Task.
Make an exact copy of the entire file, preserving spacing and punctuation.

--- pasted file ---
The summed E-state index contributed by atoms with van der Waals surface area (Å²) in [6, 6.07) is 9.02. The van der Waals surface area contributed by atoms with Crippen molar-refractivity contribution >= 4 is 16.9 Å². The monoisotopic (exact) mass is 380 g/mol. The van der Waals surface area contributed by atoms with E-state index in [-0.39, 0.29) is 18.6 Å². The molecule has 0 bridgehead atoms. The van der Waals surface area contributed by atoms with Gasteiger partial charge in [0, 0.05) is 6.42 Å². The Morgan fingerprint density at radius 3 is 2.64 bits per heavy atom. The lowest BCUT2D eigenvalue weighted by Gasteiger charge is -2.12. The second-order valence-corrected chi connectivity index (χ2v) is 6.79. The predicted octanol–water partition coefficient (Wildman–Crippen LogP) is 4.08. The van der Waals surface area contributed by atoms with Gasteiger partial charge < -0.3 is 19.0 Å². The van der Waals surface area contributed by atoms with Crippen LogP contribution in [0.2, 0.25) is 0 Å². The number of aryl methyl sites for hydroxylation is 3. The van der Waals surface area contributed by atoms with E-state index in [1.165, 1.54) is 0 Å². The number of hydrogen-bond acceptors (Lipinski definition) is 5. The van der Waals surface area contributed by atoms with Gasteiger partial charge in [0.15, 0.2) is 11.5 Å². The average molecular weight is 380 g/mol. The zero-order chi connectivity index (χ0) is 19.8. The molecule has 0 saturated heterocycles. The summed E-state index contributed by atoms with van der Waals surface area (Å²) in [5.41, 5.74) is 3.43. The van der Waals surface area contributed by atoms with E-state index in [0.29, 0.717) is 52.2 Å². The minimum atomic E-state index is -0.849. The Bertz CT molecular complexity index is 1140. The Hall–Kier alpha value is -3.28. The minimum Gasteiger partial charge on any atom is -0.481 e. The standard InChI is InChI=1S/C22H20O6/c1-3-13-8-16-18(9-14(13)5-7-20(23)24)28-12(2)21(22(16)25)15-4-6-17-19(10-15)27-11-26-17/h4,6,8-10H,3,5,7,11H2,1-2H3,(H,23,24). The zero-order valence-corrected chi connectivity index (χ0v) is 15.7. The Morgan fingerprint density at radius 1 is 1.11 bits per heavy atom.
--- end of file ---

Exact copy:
The summed E-state index contributed by atoms with van der Waals surface area (Å²) in [6, 6.07) is 9.02. The van der Waals surface area contributed by atoms with Crippen molar-refractivity contribution >= 4 is 16.9 Å². The monoisotopic (exact) mass is 380 g/mol. The van der Waals surface area contributed by atoms with E-state index in [-0.39, 0.29) is 18.6 Å². The molecule has 0 bridgehead atoms. The van der Waals surface area contributed by atoms with Gasteiger partial charge in [0, 0.05) is 6.42 Å². The Morgan fingerprint density at radius 3 is 2.64 bits per heavy atom. The lowest BCUT2D eigenvalue weighted by Gasteiger charge is -2.12. The second-order valence-corrected chi connectivity index (χ2v) is 6.79. The predicted octanol–water partition coefficient (Wildman–Crippen LogP) is 4.08. The van der Waals surface area contributed by atoms with Gasteiger partial charge < -0.3 is 19.0 Å². The van der Waals surface area contributed by atoms with Crippen LogP contribution in [0.2, 0.25) is 0 Å². The number of aryl methyl sites for hydroxylation is 3. The van der Waals surface area contributed by atoms with E-state index in [1.165, 1.54) is 0 Å². The number of hydrogen-bond acceptors (Lipinski definition) is 5. The van der Waals surface area contributed by atoms with Gasteiger partial charge in [0.15, 0.2) is 11.5 Å². The average molecular weight is 380 g/mol. The zero-order chi connectivity index (χ0) is 19.8. The molecule has 0 saturated heterocycles. The summed E-state index contributed by atoms with van der Waals surface area (Å²) in [5.41, 5.74) is 3.43. The van der Waals surface area contributed by atoms with E-state index in [0.29, 0.717) is 52.2 Å². The minimum atomic E-state index is -0.849. The Bertz CT molecular complexity index is 1140. The Hall–Kier alpha value is -3.28. The minimum Gasteiger partial charge on any atom is -0.481 e. The standard InChI is InChI=1S/C22H20O6/c1-3-13-8-16-18(9-14(13)5-7-20(23)24)28-12(2)21(22(16)25)15-4-6-17-19(10-15)27-11-26-17/h4,6,8-10H,3,5,7,11H2,1-2H3,(H,23,24). The zero-order valence-corrected chi connectivity index (χ0v) is 15.7. The Morgan fingerprint density at radius 1 is 1.11 bits per heavy atom.